Face time: less is not more

Technology has brought us incredible advances in efficiency in all areas of life including the interaction between an investor and their financial advisor. The ability to provide a client with information, data, and advice anywhere and anytime brings a level of service to an entirely new and better level. However, as with most things in life, the pendulum of progress can swing far too much in one direction and have unintended consequences. On such downside to extraordinary technological advancement is a reduction of spending time face to face with clients.

Having fewer face to face interactions can lead both parties to actually lose something in the advisor-client relationship. Even with video conferencing, facetime, or skype there is subtle and not so subtle information being lost by both parties. When you are face to face, you are getting an enormity of information transmitted to you by the other party. For the advisor, you see for yourself hand-wringing, fidgeting, how the client carries themselves and other nuances that can tell you something about the client that simply cannot be relayed in a non-physical way. For the client, you see the advisor’s office, what is on their desk, how he or she reacts to questions and likewise other dozens of data points you receive, many of which will be subliminal.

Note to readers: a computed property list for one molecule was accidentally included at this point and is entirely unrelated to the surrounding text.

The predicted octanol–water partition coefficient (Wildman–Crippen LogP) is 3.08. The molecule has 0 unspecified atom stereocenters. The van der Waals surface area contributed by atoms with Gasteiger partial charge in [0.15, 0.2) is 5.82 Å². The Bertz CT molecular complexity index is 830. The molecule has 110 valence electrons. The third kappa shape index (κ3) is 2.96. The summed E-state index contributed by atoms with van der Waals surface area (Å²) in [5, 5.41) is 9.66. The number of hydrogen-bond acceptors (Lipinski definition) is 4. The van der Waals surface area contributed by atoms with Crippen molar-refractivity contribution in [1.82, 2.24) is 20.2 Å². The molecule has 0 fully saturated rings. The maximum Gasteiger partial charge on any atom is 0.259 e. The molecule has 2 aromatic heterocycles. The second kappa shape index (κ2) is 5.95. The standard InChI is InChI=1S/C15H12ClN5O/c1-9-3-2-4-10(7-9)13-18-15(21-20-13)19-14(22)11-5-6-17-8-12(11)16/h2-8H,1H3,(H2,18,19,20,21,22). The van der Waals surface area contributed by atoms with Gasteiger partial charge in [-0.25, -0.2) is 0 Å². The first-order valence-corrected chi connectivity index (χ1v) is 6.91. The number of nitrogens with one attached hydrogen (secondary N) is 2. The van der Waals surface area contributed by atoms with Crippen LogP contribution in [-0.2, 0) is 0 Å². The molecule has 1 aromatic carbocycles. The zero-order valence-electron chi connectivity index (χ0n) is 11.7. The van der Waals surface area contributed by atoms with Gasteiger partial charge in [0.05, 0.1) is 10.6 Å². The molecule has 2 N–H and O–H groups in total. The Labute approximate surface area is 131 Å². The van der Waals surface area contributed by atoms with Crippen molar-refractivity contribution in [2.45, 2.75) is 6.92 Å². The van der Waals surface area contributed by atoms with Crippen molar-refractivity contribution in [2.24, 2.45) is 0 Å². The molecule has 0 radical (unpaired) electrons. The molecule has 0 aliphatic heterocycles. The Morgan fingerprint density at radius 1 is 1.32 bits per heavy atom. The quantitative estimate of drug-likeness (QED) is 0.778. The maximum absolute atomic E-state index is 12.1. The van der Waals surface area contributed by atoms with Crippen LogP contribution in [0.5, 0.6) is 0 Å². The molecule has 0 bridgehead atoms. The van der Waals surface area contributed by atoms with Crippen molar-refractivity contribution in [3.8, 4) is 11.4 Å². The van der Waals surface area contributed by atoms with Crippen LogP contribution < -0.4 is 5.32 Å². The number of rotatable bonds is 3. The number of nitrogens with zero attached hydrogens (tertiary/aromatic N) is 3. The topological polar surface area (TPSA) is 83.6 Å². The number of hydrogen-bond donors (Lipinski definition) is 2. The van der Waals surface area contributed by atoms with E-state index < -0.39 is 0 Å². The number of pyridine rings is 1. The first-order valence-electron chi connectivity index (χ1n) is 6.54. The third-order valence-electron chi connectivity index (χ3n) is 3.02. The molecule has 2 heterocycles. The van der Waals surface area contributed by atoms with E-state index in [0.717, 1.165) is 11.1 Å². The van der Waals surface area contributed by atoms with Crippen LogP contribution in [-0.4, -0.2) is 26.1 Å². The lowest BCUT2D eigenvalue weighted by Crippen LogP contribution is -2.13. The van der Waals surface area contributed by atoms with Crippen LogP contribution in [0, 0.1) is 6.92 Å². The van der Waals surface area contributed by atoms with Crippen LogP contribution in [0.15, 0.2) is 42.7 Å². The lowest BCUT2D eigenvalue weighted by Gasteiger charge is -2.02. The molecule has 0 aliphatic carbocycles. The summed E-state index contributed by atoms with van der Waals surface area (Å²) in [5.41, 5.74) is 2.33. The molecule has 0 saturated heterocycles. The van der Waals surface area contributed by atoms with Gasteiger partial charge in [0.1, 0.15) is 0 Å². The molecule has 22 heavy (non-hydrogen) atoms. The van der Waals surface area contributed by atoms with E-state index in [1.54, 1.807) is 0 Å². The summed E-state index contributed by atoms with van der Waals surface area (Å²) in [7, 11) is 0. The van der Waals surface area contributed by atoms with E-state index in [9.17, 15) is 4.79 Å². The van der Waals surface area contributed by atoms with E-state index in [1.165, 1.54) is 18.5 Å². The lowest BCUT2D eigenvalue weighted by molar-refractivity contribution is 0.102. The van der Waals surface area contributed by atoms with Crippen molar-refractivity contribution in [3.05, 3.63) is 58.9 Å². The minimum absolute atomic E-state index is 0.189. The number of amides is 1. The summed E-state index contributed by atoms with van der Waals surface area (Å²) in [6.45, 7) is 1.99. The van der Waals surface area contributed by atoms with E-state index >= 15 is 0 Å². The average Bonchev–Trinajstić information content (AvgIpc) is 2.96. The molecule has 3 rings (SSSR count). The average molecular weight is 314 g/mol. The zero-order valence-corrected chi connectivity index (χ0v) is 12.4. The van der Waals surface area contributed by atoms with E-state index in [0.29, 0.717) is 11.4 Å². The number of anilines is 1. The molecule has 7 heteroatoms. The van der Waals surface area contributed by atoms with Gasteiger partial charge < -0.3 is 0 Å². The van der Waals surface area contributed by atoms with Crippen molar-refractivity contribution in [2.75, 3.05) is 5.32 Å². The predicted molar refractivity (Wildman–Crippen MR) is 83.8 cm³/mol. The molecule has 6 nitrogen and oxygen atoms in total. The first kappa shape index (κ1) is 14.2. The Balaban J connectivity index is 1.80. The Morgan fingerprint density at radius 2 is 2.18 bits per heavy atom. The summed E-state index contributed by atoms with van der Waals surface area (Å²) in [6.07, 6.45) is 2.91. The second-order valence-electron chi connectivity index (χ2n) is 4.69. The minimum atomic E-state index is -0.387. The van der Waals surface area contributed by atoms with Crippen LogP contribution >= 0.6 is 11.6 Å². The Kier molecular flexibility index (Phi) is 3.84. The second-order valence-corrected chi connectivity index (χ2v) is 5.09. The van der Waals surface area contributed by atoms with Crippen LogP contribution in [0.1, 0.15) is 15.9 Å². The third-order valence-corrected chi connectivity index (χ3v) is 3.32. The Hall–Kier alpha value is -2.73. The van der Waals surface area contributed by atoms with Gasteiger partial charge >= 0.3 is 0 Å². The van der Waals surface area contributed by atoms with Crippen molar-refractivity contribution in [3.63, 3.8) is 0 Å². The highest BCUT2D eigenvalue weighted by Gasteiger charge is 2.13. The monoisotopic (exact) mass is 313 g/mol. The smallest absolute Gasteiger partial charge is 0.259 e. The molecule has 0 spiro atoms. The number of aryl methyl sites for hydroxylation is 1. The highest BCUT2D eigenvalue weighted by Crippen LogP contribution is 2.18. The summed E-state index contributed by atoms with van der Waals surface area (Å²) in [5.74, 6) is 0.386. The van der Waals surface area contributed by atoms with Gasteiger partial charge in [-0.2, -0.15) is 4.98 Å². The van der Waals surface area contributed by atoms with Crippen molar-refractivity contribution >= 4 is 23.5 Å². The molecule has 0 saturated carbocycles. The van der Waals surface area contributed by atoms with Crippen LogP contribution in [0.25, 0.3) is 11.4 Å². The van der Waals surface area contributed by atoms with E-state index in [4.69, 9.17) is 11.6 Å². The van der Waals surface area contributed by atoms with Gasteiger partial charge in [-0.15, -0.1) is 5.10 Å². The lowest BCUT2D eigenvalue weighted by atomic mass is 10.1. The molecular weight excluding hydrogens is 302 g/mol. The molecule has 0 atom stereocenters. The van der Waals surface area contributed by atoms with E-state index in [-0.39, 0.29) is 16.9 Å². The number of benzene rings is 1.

According to Dan Silverman, Professor of Economics at the W.P. Carey School of Business, Arizona State University, and Head of Research at Capital Preferences, makers of risk application TrueProfile, “fewer face-to-face interactions resulting from fee compression and competitive realities will further constrain our goal of understanding the client”. This statement was part of a white paper published for the Financial Planning Association entitled “The Adviser who Knows the Client Best, Wins” For certain, seeing a client often allows the advisor to gain a significant advantage in understanding of that client versus someone who has less face time.

There is another subliminal message being delivered when face time is reduced, and that is perhaps the service is not as difficult, or important as it once used to be. My personal view is that in light of the complexity of our financial world coupled with complexity in life in general and expanding life expectancy, advisors and investors need MORE face time to dive into the issues that impact a person’s financial well-being. One of the drivers of financial well-being is the investors own behavior. For one person to help change behavior of the other it is easiest if there is chemistry between the two parties. How can an advisor truly change investor behavior without chemistry? Its tough. The most efficient way to leverage relationship chemistry is of course face to face. Note I write most efficient way, not the only way. As dating apps have taught us, true relationship chemistry cannot be delivered in any way other than face to face.

Not being forced to see each other to conduct a service relationship is a phenomenal and welcome development and advantage. However, there is no “free lunch” as they say and there is a cost. Realizing something will be lost the less often you see each other is the first step to understanding how to deal with and attempt to offset the downside of these technological advantages.